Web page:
I find it interesting that xanh can mean blue/green. especially considering there is a type of colour blindness that merges these two. It makes me wonder if somebody important in the past had this condition and the language accomodated this.
The king says the leaves are blue, ok, green is now, blue like tree leaves. It wouldn't be the first time language has changed due to the desires of a powerful leader.
Different cultures divide up the color spectrum in different ways. It's not like the natural spectrum is clearly divided into six or seven sections, it's that Western culture has traditionally used it that way. Many Eastern cultures don't have separate words for green and blue, they consider the whole spectrum one color just like we consider sky blue and ocean blue to both be blue. There are other cultures out there that only have three color words: light, dark, and red.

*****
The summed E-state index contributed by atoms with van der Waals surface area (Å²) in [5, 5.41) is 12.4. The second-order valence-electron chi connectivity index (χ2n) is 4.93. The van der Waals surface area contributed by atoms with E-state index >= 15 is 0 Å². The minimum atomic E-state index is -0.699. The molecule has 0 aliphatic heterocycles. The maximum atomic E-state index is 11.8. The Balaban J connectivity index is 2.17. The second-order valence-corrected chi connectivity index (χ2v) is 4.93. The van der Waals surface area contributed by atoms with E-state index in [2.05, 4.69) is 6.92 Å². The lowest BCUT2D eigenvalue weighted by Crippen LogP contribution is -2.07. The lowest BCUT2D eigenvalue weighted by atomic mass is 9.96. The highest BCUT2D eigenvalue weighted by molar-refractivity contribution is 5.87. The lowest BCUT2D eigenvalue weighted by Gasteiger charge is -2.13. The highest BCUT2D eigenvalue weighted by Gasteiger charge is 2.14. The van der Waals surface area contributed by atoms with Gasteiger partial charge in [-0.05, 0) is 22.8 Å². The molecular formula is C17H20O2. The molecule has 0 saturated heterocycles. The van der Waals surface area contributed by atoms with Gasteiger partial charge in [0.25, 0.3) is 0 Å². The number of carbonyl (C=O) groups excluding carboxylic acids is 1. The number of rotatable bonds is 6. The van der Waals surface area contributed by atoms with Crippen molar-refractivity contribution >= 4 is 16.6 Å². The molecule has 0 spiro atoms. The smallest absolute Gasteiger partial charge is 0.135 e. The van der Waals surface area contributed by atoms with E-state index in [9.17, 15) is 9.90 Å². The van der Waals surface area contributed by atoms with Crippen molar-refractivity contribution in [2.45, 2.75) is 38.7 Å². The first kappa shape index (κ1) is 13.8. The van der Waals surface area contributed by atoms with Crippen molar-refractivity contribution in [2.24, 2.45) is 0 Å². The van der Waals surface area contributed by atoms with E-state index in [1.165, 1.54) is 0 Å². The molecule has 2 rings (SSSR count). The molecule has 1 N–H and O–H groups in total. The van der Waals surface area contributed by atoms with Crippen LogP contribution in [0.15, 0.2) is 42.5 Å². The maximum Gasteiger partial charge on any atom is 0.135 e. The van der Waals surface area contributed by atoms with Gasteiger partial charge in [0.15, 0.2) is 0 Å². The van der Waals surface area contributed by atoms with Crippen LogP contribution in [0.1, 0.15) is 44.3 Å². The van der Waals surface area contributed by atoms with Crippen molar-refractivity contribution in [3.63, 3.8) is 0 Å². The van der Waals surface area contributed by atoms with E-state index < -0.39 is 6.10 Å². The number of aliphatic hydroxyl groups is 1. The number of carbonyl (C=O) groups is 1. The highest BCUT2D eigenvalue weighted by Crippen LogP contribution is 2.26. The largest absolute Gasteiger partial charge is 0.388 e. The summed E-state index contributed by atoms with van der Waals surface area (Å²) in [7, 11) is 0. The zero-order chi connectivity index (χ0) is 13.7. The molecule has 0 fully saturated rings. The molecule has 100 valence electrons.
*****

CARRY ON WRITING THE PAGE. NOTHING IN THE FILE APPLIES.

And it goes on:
This is actually very common in the world's languages. It's so common that we even have a word for it in linguistics... grue (green+blue=grue) In the late 60s, Berlin and Kay did a full study of basic color terms around that world and found a striking regularity. Here's a little bit more on the subject: https://en.wikipedia.org/wiki/Basic_Color_Terms:_Their_Universality_and_Evolution
In Japanese "aozora" is "blue sky " and "ao shingo" is "green (traffic) light". Different languages break up the spectrum differently.
That's cool! Where is this? In Ontario, Canada, we have an orange hand for stop and a walking white man for cross.
In Spain we have men, and I have seen them in many countries (I think more usual than hands)
"Người xanh" should be in answer database though it should not be the main translation. "Người xanh" does not indicate whether it's a man or woman.
Does this have any other meaning in Vietnamese other than the color? For example, in certain circumstances in English, "green" could be understood as the man being inexperienced... or possibly nauseous